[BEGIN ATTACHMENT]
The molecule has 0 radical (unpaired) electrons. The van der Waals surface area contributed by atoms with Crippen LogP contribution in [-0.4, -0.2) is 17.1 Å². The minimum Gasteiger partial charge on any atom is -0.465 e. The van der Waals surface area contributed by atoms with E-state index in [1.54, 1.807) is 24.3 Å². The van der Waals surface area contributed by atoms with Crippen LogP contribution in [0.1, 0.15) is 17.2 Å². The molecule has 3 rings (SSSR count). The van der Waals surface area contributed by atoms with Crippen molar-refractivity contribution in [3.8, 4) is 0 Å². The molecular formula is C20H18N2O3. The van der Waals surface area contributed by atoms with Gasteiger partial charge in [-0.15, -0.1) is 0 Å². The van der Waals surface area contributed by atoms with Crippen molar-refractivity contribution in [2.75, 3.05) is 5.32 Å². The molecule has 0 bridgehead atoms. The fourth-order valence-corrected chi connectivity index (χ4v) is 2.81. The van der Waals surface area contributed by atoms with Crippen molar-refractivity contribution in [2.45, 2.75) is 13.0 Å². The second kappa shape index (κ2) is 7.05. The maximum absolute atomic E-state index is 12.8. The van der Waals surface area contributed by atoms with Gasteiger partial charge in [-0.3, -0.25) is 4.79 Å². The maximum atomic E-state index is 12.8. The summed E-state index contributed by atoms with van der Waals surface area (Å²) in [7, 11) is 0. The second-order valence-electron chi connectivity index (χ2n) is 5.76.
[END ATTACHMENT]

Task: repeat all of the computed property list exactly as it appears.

The molecule has 0 radical (unpaired) electrons. The van der Waals surface area contributed by atoms with Crippen LogP contribution in [-0.4, -0.2) is 17.1 Å². The minimum Gasteiger partial charge on any atom is -0.465 e. The van der Waals surface area contributed by atoms with E-state index in [1.54, 1.807) is 24.3 Å². The van der Waals surface area contributed by atoms with Crippen LogP contribution in [0.1, 0.15) is 17.2 Å². The molecule has 3 rings (SSSR count). The van der Waals surface area contributed by atoms with Crippen molar-refractivity contribution in [3.8, 4) is 0 Å². The molecular formula is C20H18N2O3. The van der Waals surface area contributed by atoms with Gasteiger partial charge in [-0.15, -0.1) is 0 Å². The van der Waals surface area contributed by atoms with Crippen molar-refractivity contribution in [2.75, 3.05) is 5.32 Å². The molecule has 0 bridgehead atoms. The fourth-order valence-corrected chi connectivity index (χ4v) is 2.81. The van der Waals surface area contributed by atoms with Crippen molar-refractivity contribution in [2.45, 2.75) is 13.0 Å². The second kappa shape index (κ2) is 7.05. The maximum absolute atomic E-state index is 12.8. The van der Waals surface area contributed by atoms with Gasteiger partial charge in [-0.3, -0.25) is 4.79 Å². The maximum atomic E-state index is 12.8. The summed E-state index contributed by atoms with van der Waals surface area (Å²) in [7, 11) is 0. The second-order valence-electron chi connectivity index (χ2n) is 5.76.